Building in Enemy hit Behaviors

Jordan Evans
Oct 11 · 5 min read

Now that we have a way for our targets to know that they are being hit, we need to look at how we can build further upon that and have our enemies react to being hit.
To start, what we are going to do is create a health system for the enemy units so that we can kill them. First off, let’s see how we would go about building it into our script:

What we have done is created a simple health decrease method within our skele unit. When we test this in the game however, we will be met with a slight issue:

What is happening is that our swing is managing to hit the target multiple times within the same swing. In order to fix this, we have to figure out a way to allow a cooldown in hit detection so that if we hit something, it won’t be hit again after a certain period of time:

When we are dealing with a time based system upon interactions between things, the best type of method to use would be a IEnumerator. In this case, we create a 0.5 second grace period between time periods that the skeleton can get hit. We have to make sure that our Damage() method is able to be called upon when our can damage bool is true:

Now that we have it set up so that we need 3 swings to properly deal with an enemy that has 3hp, lets get ourselves a hit animation going. We will add in our animation like how we have done many times before, and in the script under our skele enemy, we are going to add 1 line of code:

From here, we can test it within our game:

As we can see, the animation for getting hit will play, however there are a few issues at hand. First, our skele keeps walking while it is hit, then it freezes in it’s idle state as we made it transition to idle after being hit before moving a few seconds later. To fix this, we are going to create logic for our skeleton to enter a combat mode and remain idle until our player moves far enough away from the enemy. To start, we are just going to have it loop it’s idle animation:

What we have done is in our script have our new bool of InCombat be set to true once our player hits the enemy. As we can see, it keeps our enemy in an idle position, but now we need to look at how we can adjust it so that the enemy will go back to moving around once the player is far enough away.

To start, we will need to create a method in which we can measure the distance between our objects:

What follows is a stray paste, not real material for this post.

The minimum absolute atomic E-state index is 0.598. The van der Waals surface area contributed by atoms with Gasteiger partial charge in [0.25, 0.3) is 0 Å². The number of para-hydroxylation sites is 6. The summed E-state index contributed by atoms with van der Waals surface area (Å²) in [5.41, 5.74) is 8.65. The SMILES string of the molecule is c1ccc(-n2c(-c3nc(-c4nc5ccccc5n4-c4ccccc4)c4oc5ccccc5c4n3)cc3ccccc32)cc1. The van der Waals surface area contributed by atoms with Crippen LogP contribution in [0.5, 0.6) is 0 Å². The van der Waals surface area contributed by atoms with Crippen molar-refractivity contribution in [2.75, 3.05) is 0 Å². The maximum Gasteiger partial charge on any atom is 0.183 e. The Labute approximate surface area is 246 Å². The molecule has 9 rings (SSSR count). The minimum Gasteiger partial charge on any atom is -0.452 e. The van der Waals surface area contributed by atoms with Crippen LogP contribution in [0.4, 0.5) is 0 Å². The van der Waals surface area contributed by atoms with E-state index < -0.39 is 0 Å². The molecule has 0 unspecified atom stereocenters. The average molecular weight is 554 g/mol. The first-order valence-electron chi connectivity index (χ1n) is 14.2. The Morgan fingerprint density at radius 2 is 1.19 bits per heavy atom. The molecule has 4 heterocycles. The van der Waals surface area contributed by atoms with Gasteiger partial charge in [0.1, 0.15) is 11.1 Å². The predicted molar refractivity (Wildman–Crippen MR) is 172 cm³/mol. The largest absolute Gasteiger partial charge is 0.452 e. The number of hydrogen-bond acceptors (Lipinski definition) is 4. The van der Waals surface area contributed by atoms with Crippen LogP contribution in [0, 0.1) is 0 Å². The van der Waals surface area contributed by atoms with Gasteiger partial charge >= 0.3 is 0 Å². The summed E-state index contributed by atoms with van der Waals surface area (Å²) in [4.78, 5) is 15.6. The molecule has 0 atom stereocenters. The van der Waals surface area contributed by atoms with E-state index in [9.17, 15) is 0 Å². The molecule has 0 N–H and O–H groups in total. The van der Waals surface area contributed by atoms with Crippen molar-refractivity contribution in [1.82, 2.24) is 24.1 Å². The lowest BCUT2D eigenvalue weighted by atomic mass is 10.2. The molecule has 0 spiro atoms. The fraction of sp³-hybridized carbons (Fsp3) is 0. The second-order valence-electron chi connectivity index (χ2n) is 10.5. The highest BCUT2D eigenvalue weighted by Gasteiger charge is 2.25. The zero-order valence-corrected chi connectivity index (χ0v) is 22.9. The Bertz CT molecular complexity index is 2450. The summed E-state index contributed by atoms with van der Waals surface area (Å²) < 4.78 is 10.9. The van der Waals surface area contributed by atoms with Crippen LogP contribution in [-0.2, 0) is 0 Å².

From here, we can test to see if it properly records our distance between the skeleton and the player. However, in order for us to do this, we will want to go into our skele script and make a quick addition for the tracking there so that we don’t get our console filled up with the distance of all the enemies on the field:

Now that we can see that it is being tracked, we will want to make a quick adjustment in our void update on the enemy so that we are able to turn the tracking back on after the player has hit the enemy:

We have this in place because what would happen if we didn’t add the GetBool is our movement method would never be called, thus the distance tracking will never happen. Once we get all of this working, let’s see how it looks within our game:

Next, let’s get to work on having our skeleton swing back at our player. To start, we are going to have it look towards the player when it swings:

What this code allows us to do is flip the skeleton based on if the distance between it and the player is positive or negative on the x axis. We also only want this to trigger when the skeleton is in combat, so we have to specify that as well:

Now that we have our skeleton swinging at the player, we just need to create a hitbox on it, just like how we did with our players swing:

Finally, let’s get our player set up so that it has the IDamageable interface within it, as that particular script is not set up with just 1 object in mind:

With this set up, we can check within our game to make sure it is getting called when the skeleton swings at us:

Now that we have our skeleton enemy hitting our player, we can look to apply this logic to our other enemy types and continue on with the next parts of our game.

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Jordan Evans

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Nerd For Tech

NFT is an Educational Media House. Our mission is to bring the invaluable knowledge and experiences of experts from all over the world to the novice. To know more about us, visit